Separation of Powers and Mutual Respect

Judicature, March/April 2004 | Go to article overview

Separation of Powers and Mutual Respect


During a tense period in interbranch relations, both at the federal level and in some states, legislators and judges should exercise self-restraint, avoiding inflammatory rhetoric and actions that, although they may bring momentary satisfaction or short-term advantage, hold the potential for long-term harm to our systems of separated but interdependent powers.

AJS' mid-year meeting, an edited transcript of which appears in this issue, was devoted to a discussion of separation of powers in federal and state governments. Distinguished panelists representing experience in all branches of government came together with informed academics to discuss current challenges to systems of governance that, although crafted in the late eighteenth and early nineteenth centuries, have served us well in the radically different circumstances of the modern administrative state.

The issues that the panelists and audience participants identified as implicating separation of powers concerns understandably differed in the federal and state sessions. Yet, there were some common issues (e.g., budgetary control and criminal sentencing). Moreover, throughout the program reference was made to the dismal state of interbranch relations at the federal level and in some states, to poisonous rhetoric seemingly deployed more to coerce than to persuade, and to high, if not unprecedented, levels of conflict and partisanship.

Just as there was a sense of a common set of problems, so was there widespread agreement about means to reduce friction and distress. Thus, many participants called for a return to norms of comity that have usually characterized the relations between the legislature and the judiciary. On this view, forbearance in the exercise of naked power and avoidance of actions or words that manifest a lack of the respect that is due a coordinate branch of government are to be preferred to confrontation, saber-rattling, and inflammatory, self-serving rhetoric. All agreed that more frequent and less formal communications between the judiciary and the legislature are key to the reestablishment of a climate in which "normal politics" does not corrupt the healthy competition of interdependence.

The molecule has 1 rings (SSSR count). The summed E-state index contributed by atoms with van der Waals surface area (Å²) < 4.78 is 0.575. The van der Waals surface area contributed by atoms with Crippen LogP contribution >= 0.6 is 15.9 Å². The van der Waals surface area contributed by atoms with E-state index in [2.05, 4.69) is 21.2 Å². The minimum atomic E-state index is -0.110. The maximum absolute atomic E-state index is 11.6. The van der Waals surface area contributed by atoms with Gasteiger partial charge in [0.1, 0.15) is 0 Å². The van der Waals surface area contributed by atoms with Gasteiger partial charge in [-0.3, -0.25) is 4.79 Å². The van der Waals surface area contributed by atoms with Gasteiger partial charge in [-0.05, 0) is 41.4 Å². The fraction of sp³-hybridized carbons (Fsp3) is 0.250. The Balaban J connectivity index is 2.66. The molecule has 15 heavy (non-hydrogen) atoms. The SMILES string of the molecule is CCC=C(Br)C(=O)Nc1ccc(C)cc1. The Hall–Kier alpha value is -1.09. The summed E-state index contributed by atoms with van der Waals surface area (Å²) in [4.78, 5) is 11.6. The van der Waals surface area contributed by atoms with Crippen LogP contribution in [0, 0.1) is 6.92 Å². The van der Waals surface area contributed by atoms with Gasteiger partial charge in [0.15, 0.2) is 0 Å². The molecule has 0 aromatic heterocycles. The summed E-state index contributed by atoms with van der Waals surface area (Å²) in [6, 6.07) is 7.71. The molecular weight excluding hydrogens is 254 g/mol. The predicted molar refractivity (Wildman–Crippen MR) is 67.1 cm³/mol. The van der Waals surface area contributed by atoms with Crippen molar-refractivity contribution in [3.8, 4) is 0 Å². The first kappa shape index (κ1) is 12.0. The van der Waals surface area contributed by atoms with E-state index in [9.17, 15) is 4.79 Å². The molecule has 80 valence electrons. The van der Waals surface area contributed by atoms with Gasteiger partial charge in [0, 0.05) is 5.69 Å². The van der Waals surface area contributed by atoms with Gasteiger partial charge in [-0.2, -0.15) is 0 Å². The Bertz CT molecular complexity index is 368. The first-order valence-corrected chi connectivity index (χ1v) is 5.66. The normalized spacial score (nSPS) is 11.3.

In this light, the recent remarks delivered by Representative F. James Sensenbrenner, the chair of the House Judiciary Committee, to the Judicial Conference of the United States, are evidence both of the sorry state of interbranch relations at the federal level and of the urgent need for our leaders to step back, recall our traditions, and keep a civil tongue (see page 202). The occasion, one of the bi-annual meetings of the Conference to which congressional leaders are invited, was designed to promote mutual understanding and respect. It is therefore particularly unfortunate that Rep. Sensenbrenner used the occasion to lecture the assembled judges about a series of current controversies, and to do so in terms that were self-serving, confrontational and, in some particulars, uninformed.

Having himself noted that interbranch relations have historically "been typified by comity and mutual respect," Rep. Sensenbrenner attributed the breakdown "over the last year or so" to criticism of Congress and in particular the House judiciary Committee "for its constitutionally-mandated legislative and oversight actions concerning the federal judiciary." he also lamented the "stridency" and "harshness" of that criticism.

We do not know to what criticism the Congressman was referring. We are quite sure, however, that its tone pales in comparison with language used by the House Majority Leader Tom DeLay or by the so-called "House Working Group on judicial Accountability," in describing the federal judiciary. Rep. Sensenbrenner neglects the fact that both the federal judiciary and those outside the beltway who are concerned about federal judicial independence and accountability are not likely tonor should they-view the activities of the House judiciary Committee in isolation, divorced from the actions of Congress as a whole. …

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